I became malnourished. I lay in my own sweat. I scratched off my skin from the Percocet. My hair was uncombed, my teeth un-brushed. Terrified of the shower, I went days without showering. My back and sides were raw from lying in bed all day for months. I wanted comfort, and, yet, I was ashamed of what I had become. So, I retreated from my friends and my community, further alienating myself.
My life wasn’t life anymore. It was no longer worth living. I dreaded the next day, the next hour, the next moment. Every night, I hoped I wouldn’t wake up the next morning. I was hopeless.
After seven months of chronic pain, I moved to Jaffa to live with family friends, who took care of me. One night, I had been suffering from an attack for six days straight. I was sleep-deprived from the pain. I needed relief, and I needed sleep. I no longer cared as much about life as I did about pain-relief. I took one Percocet after another and one tranquilizer after another, caring not what the outcome would be.
The next day, I woke up and in pain for the seventh day in a row. I emailed my neurologist, desperate for help, but his response was, “This is all psychological.” I reached complete and utter despair. The attack fiercely struck for the seventh day in a row, and I finally capitulated to the suicide disease. I had my first suicidal thought. I considered exactly how I would kill myself and end it all. And, then I remembered, “Where were you when I laid the earth’s foundation?”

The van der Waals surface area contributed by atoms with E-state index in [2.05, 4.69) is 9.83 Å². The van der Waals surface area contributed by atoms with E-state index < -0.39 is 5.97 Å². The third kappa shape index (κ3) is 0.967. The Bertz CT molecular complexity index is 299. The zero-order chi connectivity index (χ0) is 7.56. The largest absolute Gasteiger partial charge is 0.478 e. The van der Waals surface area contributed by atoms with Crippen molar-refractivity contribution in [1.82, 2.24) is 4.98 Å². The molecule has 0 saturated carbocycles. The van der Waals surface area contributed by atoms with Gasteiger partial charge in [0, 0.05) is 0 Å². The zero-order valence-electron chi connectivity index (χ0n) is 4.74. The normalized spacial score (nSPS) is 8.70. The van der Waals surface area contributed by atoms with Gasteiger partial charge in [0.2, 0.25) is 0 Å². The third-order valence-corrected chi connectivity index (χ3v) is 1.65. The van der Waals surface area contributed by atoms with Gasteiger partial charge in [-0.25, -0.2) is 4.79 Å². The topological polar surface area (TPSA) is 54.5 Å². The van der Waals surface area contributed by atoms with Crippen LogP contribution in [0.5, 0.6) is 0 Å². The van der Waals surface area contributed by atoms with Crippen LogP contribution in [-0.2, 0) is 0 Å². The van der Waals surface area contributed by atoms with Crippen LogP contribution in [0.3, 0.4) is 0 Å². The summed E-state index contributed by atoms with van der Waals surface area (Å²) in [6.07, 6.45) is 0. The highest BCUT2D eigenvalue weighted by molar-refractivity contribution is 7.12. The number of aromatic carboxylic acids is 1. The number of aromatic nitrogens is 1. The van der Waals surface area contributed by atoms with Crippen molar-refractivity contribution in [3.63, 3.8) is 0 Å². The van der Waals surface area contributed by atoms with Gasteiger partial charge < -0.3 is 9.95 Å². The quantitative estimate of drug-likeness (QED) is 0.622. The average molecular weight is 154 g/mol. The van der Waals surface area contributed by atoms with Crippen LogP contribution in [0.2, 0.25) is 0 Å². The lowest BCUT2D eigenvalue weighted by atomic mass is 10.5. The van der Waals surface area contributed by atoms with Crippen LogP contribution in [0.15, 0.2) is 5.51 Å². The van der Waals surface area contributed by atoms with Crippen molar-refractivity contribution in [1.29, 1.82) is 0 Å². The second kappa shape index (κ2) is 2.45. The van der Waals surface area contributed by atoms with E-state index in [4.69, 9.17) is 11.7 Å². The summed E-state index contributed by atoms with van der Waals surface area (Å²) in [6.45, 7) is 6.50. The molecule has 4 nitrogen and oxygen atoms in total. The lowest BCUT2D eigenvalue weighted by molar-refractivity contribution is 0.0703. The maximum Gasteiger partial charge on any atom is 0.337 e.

Who was I to give up on this life and on this test? Who was I to control my own destiny, when only seven months prior I was pleading with God to untangle my knotted fate? Ecclesiastes teaches us, “Do what your strength allows.” So, I asked my friends to take me to the emergency room, and while I waited for them to pick me up, I sang Ana Bekoakh again.
I was admitted to Ichilov hospital’s Neurology Department for 11 days. The doctors never once told me it was psychological or psychosomatic. They were determined to end my chronic pain and help me regain my life. They tried different drug treatments and cocktails, introducing strong preventative anti-nausea medication. For days, I lay in bed in pain and vomiting, but I was praying again.
On my last day in the hospital, when the doctors made their rounds, I was a different person. I was out of bed, showered, clothed and reading a book. My doctor looked at me and said, “You’re like a flower that has bloomed right in front of my eyes.” I was so elated that I smiled. I could smile again.
My first day out of the hospital, it occurred to me that I had my glasses on, my headphones in, a little girl snuggled up to the right of me, and I didn’t have pain. I wept because I forgot what being pain-free felt like. I finally woke up from the nightmare and the darkness of TN.
Later, I went with my friend to have lunch by the sea in Jaffa. As I sat next to him on the grass, I brightly smiled. He was intrigued as to what made me so happy. I explained, “I’m outside, and the wind is blowing! I’m wearing a scarf and earrings! I’m chewing and talking and smiling!” What most people take for granted, I cherished.
Today, while I am not pain-free every day, I am finally living life again. I often fear that the nightmare will return, but smiling, chewing, and feeling the wind on my face are little treasures throughout my day. God has surely doubled my wealth.